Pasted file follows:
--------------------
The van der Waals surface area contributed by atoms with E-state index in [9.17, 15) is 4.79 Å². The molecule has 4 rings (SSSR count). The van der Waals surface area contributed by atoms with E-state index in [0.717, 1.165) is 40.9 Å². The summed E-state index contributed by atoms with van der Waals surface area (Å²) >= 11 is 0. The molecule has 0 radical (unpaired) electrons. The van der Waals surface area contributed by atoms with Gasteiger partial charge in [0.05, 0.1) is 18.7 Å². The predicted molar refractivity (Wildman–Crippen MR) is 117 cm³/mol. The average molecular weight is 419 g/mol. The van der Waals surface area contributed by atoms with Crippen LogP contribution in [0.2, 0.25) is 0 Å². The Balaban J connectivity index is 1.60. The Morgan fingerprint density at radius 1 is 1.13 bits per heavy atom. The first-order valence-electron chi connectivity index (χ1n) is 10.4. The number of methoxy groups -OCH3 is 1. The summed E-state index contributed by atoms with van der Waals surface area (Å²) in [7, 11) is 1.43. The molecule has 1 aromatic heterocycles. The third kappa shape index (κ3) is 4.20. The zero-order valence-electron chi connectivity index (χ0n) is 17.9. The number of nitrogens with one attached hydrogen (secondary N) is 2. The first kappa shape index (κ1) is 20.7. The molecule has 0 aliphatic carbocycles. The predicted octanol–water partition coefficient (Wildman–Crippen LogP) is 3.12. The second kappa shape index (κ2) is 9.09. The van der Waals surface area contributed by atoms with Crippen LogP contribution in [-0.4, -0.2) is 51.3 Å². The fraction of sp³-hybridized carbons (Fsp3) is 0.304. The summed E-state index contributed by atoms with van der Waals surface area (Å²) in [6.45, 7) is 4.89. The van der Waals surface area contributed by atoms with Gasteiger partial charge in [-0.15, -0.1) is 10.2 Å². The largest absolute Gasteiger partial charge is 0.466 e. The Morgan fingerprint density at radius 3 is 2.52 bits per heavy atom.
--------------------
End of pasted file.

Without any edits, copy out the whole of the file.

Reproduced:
The van der Waals surface area contributed by atoms with E-state index in [9.17, 15) is 4.79 Å². The molecule has 4 rings (SSSR count). The van der Waals surface area contributed by atoms with E-state index in [0.717, 1.165) is 40.9 Å². The summed E-state index contributed by atoms with van der Waals surface area (Å²) >= 11 is 0. The molecule has 0 radical (unpaired) electrons. The van der Waals surface area contributed by atoms with Gasteiger partial charge in [0.05, 0.1) is 18.7 Å². The predicted molar refractivity (Wildman–Crippen MR) is 117 cm³/mol. The average molecular weight is 419 g/mol. The van der Waals surface area contributed by atoms with Crippen LogP contribution in [0.2, 0.25) is 0 Å². The Balaban J connectivity index is 1.60. The Morgan fingerprint density at radius 1 is 1.13 bits per heavy atom. The first-order valence-electron chi connectivity index (χ1n) is 10.4. The number of methoxy groups -OCH3 is 1. The summed E-state index contributed by atoms with van der Waals surface area (Å²) in [7, 11) is 1.43. The molecule has 1 aromatic heterocycles. The third kappa shape index (κ3) is 4.20. The zero-order valence-electron chi connectivity index (χ0n) is 17.9. The number of nitrogens with one attached hydrogen (secondary N) is 2. The first kappa shape index (κ1) is 20.7. The molecule has 0 aliphatic carbocycles. The predicted octanol–water partition coefficient (Wildman–Crippen LogP) is 3.12. The second kappa shape index (κ2) is 9.09. The van der Waals surface area contributed by atoms with Crippen LogP contribution in [-0.4, -0.2) is 51.3 Å². The fraction of sp³-hybridized carbons (Fsp3) is 0.304. The summed E-state index contributed by atoms with van der Waals surface area (Å²) in [6.45, 7) is 4.89. The van der Waals surface area contributed by atoms with Gasteiger partial charge in [-0.15, -0.1) is 10.2 Å². The largest absolute Gasteiger partial charge is 0.466 e. The Morgan fingerprint density at radius 3 is 2.52 bits per heavy atom.